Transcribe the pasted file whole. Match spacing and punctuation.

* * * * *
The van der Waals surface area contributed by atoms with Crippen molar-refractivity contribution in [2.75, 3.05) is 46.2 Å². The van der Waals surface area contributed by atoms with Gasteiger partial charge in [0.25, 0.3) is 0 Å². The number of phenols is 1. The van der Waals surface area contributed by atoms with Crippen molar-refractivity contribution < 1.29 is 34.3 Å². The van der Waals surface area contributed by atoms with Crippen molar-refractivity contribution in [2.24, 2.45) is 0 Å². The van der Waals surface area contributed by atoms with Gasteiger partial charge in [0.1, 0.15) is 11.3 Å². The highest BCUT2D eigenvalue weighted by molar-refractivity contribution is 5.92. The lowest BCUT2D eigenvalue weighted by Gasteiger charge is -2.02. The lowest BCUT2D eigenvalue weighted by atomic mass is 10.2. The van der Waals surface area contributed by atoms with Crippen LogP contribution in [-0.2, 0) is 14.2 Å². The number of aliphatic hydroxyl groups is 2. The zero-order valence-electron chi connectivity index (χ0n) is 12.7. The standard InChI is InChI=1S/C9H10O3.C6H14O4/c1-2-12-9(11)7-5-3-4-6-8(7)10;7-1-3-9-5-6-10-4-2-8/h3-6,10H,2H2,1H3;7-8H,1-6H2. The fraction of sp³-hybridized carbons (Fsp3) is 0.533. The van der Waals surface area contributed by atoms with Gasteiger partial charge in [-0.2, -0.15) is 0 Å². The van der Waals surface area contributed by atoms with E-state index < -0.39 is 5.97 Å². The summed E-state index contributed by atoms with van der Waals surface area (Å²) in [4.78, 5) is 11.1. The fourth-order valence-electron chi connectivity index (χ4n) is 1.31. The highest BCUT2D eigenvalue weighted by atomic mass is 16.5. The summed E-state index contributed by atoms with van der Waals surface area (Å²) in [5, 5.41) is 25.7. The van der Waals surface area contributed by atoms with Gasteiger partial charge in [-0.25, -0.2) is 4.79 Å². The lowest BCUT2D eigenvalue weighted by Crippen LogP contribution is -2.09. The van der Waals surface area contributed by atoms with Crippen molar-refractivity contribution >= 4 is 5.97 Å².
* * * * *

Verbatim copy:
The van der Waals surface area contributed by atoms with Crippen molar-refractivity contribution in [2.75, 3.05) is 46.2 Å². The van der Waals surface area contributed by atoms with Gasteiger partial charge in [0.25, 0.3) is 0 Å². The number of phenols is 1. The van der Waals surface area contributed by atoms with Crippen molar-refractivity contribution < 1.29 is 34.3 Å². The van der Waals surface area contributed by atoms with Crippen molar-refractivity contribution in [2.24, 2.45) is 0 Å². The van der Waals surface area contributed by atoms with Gasteiger partial charge in [0.1, 0.15) is 11.3 Å². The highest BCUT2D eigenvalue weighted by molar-refractivity contribution is 5.92. The lowest BCUT2D eigenvalue weighted by Gasteiger charge is -2.02. The lowest BCUT2D eigenvalue weighted by atomic mass is 10.2. The van der Waals surface area contributed by atoms with Crippen LogP contribution in [-0.2, 0) is 14.2 Å². The number of aliphatic hydroxyl groups is 2. The zero-order valence-electron chi connectivity index (χ0n) is 12.7. The standard InChI is InChI=1S/C9H10O3.C6H14O4/c1-2-12-9(11)7-5-3-4-6-8(7)10;7-1-3-9-5-6-10-4-2-8/h3-6,10H,2H2,1H3;7-8H,1-6H2. The fraction of sp³-hybridized carbons (Fsp3) is 0.533. The van der Waals surface area contributed by atoms with Gasteiger partial charge in [-0.2, -0.15) is 0 Å². The van der Waals surface area contributed by atoms with E-state index < -0.39 is 5.97 Å². The summed E-state index contributed by atoms with van der Waals surface area (Å²) in [4.78, 5) is 11.1. The fourth-order valence-electron chi connectivity index (χ4n) is 1.31. The highest BCUT2D eigenvalue weighted by atomic mass is 16.5. The summed E-state index contributed by atoms with van der Waals surface area (Å²) in [5, 5.41) is 25.7. The van der Waals surface area contributed by atoms with Gasteiger partial charge in [-0.25, -0.2) is 4.79 Å². The lowest BCUT2D eigenvalue weighted by Crippen LogP contribution is -2.09. The van der Waals surface area contributed by atoms with Crippen molar-refractivity contribution >= 4 is 5.97 Å².